This build is quite a departure from my earlier efforts primarily due to the fact the bust was made on a 3D printer that I had purchased
several months ago. The printer took some time to get running properly (which I won't go into here) but once I was confident that I would finally be getting good results, I printed up a bust that I had downloaded from a site where one can download literally
millions of FREE objects to print called Thingaverse. Here's the link: //www.thingiverse.com/
great print was created by Masterclip 3D (a psuedonym obviously). You can see more of his work by clicking on this link:
The print took roughly 30 hours (yes, you read it right) with a couple false starts until I figured out what were the best settings to use for Arnold's damaged head. I initially printed out a ½ scale
version (you can choose any size you like limited only by the size of your printer) just to see how it looked. The detail was surprisingly good so I decided to print a life size version with the finest print settings I could use which accounts for the amount
of time it took to build it.
Realize that the surface will have very slight horizontal grooves or striations due
to the method that the printer lays down the plastic filament. Briefly, a continuous plastic filament (about the diameter of a piece of spaghetti) is fed to a very hot extruder which lays down a very fine thread like filament on the bed of the printer. As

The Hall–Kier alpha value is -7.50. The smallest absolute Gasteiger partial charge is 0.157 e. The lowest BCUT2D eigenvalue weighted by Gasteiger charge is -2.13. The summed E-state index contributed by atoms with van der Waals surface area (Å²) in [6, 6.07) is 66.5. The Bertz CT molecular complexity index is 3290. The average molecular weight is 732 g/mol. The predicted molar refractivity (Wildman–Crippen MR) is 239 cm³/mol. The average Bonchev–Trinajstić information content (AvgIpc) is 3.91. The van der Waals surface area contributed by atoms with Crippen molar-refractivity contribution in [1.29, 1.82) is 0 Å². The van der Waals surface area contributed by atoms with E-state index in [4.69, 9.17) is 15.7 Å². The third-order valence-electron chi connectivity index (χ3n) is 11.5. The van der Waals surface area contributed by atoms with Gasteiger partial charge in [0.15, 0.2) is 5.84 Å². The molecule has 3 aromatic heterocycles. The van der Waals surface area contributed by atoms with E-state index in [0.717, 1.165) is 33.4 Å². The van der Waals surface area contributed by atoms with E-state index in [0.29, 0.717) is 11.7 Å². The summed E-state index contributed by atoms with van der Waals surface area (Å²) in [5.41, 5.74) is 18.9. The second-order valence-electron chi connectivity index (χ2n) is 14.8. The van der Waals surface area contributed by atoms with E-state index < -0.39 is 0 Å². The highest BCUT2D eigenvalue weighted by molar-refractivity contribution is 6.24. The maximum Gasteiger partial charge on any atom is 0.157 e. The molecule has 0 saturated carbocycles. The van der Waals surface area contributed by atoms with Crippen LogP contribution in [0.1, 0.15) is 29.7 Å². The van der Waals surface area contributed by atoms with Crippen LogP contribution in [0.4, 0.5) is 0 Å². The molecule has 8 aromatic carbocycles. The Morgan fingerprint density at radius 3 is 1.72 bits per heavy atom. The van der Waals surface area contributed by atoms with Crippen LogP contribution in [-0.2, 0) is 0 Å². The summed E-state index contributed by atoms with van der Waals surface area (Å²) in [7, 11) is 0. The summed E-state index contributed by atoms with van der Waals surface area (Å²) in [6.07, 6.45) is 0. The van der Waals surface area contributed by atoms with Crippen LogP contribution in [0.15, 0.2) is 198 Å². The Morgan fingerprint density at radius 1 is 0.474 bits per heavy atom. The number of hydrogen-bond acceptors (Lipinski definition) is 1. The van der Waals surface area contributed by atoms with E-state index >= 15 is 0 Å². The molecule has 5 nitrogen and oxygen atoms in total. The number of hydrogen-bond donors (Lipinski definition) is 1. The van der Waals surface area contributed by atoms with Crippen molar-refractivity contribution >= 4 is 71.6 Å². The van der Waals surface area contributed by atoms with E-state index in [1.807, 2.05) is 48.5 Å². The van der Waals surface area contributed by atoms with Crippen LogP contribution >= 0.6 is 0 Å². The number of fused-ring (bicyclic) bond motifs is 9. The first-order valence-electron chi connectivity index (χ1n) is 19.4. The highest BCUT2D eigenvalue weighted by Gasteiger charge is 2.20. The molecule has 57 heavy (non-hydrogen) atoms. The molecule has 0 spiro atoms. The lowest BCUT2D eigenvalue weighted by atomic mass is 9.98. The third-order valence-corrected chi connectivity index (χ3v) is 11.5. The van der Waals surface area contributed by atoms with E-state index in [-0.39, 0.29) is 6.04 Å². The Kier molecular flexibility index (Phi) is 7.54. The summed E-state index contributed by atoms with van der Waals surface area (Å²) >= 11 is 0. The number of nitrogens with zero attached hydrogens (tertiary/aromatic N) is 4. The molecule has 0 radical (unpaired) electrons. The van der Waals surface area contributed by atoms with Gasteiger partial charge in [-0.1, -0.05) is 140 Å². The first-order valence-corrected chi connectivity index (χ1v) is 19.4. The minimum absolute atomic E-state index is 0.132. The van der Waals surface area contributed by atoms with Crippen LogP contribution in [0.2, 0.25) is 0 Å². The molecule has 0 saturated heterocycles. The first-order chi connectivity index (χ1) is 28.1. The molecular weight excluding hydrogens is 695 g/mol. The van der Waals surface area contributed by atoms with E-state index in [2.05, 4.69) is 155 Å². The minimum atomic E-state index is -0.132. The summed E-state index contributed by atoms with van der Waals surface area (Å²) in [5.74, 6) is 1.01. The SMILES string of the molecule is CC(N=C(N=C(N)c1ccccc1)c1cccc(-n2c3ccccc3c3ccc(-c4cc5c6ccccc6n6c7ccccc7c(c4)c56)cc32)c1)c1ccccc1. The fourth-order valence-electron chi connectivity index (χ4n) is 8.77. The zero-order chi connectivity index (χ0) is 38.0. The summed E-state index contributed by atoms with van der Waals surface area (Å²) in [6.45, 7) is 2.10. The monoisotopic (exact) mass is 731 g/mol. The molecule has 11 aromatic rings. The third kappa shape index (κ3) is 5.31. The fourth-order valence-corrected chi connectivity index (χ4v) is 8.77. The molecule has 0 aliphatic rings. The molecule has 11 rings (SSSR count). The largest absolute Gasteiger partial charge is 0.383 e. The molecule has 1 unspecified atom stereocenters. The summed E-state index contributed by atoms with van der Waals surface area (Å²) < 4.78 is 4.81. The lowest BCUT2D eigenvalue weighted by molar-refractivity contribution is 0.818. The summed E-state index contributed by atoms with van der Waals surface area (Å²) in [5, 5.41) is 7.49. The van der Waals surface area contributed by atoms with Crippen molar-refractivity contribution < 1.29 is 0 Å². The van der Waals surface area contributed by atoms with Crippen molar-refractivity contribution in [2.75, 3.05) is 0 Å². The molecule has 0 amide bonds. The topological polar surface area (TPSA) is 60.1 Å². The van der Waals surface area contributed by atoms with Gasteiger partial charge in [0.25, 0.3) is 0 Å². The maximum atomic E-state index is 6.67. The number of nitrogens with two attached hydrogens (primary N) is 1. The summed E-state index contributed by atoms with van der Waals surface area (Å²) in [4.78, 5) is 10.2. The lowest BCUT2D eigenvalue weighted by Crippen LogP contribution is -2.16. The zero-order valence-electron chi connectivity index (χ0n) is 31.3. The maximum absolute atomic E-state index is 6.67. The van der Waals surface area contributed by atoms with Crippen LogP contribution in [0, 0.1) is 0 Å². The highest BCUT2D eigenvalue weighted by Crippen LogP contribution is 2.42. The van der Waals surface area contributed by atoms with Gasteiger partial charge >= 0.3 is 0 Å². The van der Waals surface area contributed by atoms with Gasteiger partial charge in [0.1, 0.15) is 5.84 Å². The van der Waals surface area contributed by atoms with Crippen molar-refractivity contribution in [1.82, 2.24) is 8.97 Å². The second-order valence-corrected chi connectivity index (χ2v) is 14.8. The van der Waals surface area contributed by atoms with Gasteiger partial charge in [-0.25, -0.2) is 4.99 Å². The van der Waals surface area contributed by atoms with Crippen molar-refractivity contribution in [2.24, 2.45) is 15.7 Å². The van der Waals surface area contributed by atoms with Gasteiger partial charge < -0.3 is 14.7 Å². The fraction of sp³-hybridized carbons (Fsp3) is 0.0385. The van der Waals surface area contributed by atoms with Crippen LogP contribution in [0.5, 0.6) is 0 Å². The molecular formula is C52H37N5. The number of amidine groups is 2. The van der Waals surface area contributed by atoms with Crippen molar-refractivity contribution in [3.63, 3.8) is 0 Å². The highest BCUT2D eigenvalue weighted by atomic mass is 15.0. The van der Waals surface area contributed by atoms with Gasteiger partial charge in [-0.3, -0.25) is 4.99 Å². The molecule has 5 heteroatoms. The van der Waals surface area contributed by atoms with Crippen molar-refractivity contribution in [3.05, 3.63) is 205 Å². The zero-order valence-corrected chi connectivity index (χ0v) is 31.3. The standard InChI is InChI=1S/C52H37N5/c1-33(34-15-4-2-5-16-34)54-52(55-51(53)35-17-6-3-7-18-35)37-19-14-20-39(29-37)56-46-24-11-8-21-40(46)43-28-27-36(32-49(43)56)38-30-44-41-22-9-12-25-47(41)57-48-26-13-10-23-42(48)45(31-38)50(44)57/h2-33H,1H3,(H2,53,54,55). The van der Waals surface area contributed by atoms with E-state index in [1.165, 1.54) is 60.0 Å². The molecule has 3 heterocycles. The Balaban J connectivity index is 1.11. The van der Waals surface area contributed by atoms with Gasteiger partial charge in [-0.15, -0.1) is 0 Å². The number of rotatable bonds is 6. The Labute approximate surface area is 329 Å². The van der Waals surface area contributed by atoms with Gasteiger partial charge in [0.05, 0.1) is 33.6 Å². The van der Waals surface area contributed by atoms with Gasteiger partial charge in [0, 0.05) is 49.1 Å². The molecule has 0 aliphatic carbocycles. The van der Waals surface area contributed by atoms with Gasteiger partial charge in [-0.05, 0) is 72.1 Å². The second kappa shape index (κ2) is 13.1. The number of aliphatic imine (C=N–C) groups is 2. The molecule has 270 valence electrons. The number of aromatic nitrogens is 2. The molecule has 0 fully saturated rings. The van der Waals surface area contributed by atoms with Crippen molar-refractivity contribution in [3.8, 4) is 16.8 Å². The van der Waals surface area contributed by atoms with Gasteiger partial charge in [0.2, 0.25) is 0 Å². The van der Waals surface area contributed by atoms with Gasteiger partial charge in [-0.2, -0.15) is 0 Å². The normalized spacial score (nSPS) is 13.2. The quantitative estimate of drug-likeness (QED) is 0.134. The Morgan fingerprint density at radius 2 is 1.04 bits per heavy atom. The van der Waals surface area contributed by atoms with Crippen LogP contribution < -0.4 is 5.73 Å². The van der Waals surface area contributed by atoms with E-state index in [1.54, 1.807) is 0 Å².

the extruder (which is actually the printer head) moves about the bed (or the bed beneath it), the layers are slowly built up a fraction of a millimeter at a time. Different settings within the object's “recipe' determine how thick the walls are, how
thick the internal bracing may be and so on which will determine how long any given print may take.
Anyway, I decided
to print with the finest setting I could manage to minimize the groove effect mentioned earlier. This can be controlled by the nozzle size and filament feed settings so I went with the 'tightest' settings my machine could manage. As it turned out, I STILL
had a slight degree of striation but several coats of primer helped to hide this defect without sacrificing the overall detail of the bust.
As far as the painting went. I studied a number of stills from the 1991 film “Terminator 2: Judgment Day” along with pictures of work others had done. I added a bit more carnage with modeling paste around the perimeter
of the exposed chrome skull along with a few real bolts. The rear of the bust had a good sized divot in it so I added a small chunk of circuit board I had laying around along with a short piece of multi-strand wire to fill another hole. I had some yak hair
kicking around (doesn't everyone?) which I used for the eyebrow on the undamaged side of the head.
Since I decided
to light this build, I had to come up with a way to hide the power supply. The bust was essentially hollow (aside from some internal bracing) so it was a relatively simply matter drill out a channel and install a 10mm red LED eye in the exposed side of the
skull. I came up with the idea of using five flashlights as a pylon type of support with the central flashlight as the 9 volt power supply. This took a little grinding to get the battery to fit but the main advantage was that I could use the original on/off
switch for the flashlight thus saving a wiring step. I mounted the five flashlights on a piece of Masonite which I cut to match the bust's base. The bottom of the whole stand is just a plastic lid from a large jar which is screwed into the flashlights.
Generally speaking, this was a fairly simple build with the paint job being the most work intensive. In terms of overall expense, the total
cost of this bust was roughly ten bucks, three of which was the plastic filament, five for the flashlights (a Dollar Store staple) and two for the LED. I already had the acrylic & spray paints so that expense was minimal